In 2017, Lothet et al. presented a general theory for how the effects of any modality that primarily acted on the axonal surface to modulate neural conduction could scale with axon diameter and induce size selectivity (Lothet et al., 2017, see the supplemental material). When a neuromodulation modality (e.g., INI), primarily affects the ion channels in the axon membrane, it was shown that the minimum required exposure length is proportional to the square root of the axon diameter. The theory therefore suggested that small-diameter axons would be more susceptible to inhibition induced by baseline temperature elevation than large-diameter axons. Ganguly and colleagues modeled and then experimentally demonstrated that the thermal acceleration of voltage-gated potassium ion channels was the critical factor during INI (Ganguly et al., 2019a,b). The mechanism of infrared inhibition is distinct from that of infrared stimulation, which depends on the rapid generation of a spatial and temporal temperature gradient induced by infrared neural stimulation (INS) that can cause changes in the membrane capacitance and evoke action potentials (Shapiro et al., 1980; Wells J. D. et al., 2005; Duke et al., 2012; Plaksin et al., 2018).
To test the size selectivity of INI, Lothet et al. directly used individually identified neurons (B3 and B43) in Aplysia that had large and small diameter axons, respectively. As Figure 3 shows, the B3 and B43 neurons were electrically stimulated intracellularly while extracellular electrodes recorded propagation of their action potentials through a nerve both before and after an infrared laser application. When infrared light was delivered, only the small diameter axon was inhibited. The experiment was enabled by three unique features of Aplysia neurons. First, the average neuron soma size is larger than commonly studied mammalian neurons, making it easier to conduct intracellular stimulation. Second, there are a variety of neuron sizes accessible in the same ganglion, enabling the comparison between large and small-diameter axons. Third, those specific neurons with different sizes (B3 and B43) are identified and can be found across different individuals, making it possible to repeat the experiment with minimal variance. These features enabled the researchers to directly demonstrate the size-selectivity on small-diameter axons by infrared neural inhibition without ambiguity.
Figure 3. Direct demonstration of size-selective neural inhibition with B3 and B43 neurons in the Aplysia buccal ganglion. (A) Schematic of the experiment, which is aligned to the traces in part b of the figure. (B) Recordings from the soma (top), proximal recording electrode (middle) and the distal recording electrode (bottom). Pink boxes indicate the time of application of laser light. Intracellular electrical stimulation was applied to a large-diameter neuron (B3) and to a small-diameter neuron (B43), both of which have axons that project through a common nerve. When infrared laser light was applied via an optical fiber that was positioned between two extracellular recording electrodes on the nerve, only the neural conduction on the small-diameter axon was blocked (indicated by arrow). [Reproduced with permission from Lothet et al. (2017). The original work is published under a Creative Commons Attribution 4.0 International License. To view a copy of this license, visit http://creativecommons.org/licenses/by/4.0/].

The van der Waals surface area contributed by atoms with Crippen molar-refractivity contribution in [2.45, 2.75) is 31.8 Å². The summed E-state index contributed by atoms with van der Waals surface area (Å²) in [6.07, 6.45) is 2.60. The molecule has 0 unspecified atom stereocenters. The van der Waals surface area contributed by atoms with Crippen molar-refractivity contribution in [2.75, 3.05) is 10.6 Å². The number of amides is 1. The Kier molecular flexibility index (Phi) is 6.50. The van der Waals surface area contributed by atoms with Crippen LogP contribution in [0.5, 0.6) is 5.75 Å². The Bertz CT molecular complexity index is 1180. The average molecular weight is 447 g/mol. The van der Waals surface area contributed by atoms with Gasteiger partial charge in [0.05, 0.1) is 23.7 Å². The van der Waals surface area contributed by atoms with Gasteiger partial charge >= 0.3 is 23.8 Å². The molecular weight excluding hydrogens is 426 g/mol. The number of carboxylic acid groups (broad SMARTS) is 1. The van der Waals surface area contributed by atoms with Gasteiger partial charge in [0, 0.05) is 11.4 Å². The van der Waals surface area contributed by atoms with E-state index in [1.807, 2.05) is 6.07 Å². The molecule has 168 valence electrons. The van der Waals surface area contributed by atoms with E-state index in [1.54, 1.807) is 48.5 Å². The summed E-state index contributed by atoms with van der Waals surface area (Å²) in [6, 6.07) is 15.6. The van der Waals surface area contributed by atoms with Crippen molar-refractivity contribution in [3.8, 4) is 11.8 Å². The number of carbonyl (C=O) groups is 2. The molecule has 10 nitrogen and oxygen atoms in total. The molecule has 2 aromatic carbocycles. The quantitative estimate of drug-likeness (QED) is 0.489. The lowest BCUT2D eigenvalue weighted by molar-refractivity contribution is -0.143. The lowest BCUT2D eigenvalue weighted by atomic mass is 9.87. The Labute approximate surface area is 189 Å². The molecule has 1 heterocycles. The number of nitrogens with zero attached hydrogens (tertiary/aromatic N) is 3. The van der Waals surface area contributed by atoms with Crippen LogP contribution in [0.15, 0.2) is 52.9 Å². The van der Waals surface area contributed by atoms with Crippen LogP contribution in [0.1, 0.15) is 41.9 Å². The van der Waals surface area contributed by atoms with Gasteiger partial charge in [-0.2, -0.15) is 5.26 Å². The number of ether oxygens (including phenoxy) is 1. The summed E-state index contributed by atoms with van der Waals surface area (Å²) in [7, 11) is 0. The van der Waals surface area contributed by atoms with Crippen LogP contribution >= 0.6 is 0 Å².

Furthermore, after establishing size-selectivity during INI using single neuron stimulation, the size-selectivity of INI was verified at the whole nerve level using compound action potentials (CAPs). When stimulating the whole nerve, action potentials from all axons with different diameters can be evoked simultaneously and propagate along the axons throughout the length of the nerve. The summation of those action potentials recorded extracellularly forms the CAP. In unmyelinated axons, conduction velocity is proportional to the square root of the axon diameter (Jack et al., 1975). Therefore, as the CAP travels along the nerve, the latencies of different CAP components represent the response from different axon-size subpopulations. The long nerves of Aplysia combined with the relatively slow conduction velocity of unmyelinated axons permits researchers to easily differentiate the response from different axon-size subpopulations. Lothet et al. developed a size-selective infrared neural inhibition protocol for small-diameter axons in Aplysia that was successfully transferred to the vagus nerve in the musk shrew (Suncus murinus) (Figure 4). In contrast to Aplysia, individual nerve fibers had to be teased out of the vagus nerve to establish that they were unmyelinated C fibers (Lothet et al., 2017). It is also worth noting that owing to species difference, the baseline temperature elevation threshold for size-selective inhibition on small-diameter axons was reduced from ∼9°C to ∼3°C after transferring the INI protocol from Aplysia nerve to the vagus nerve of musk shrew (Lothet et al., 2017).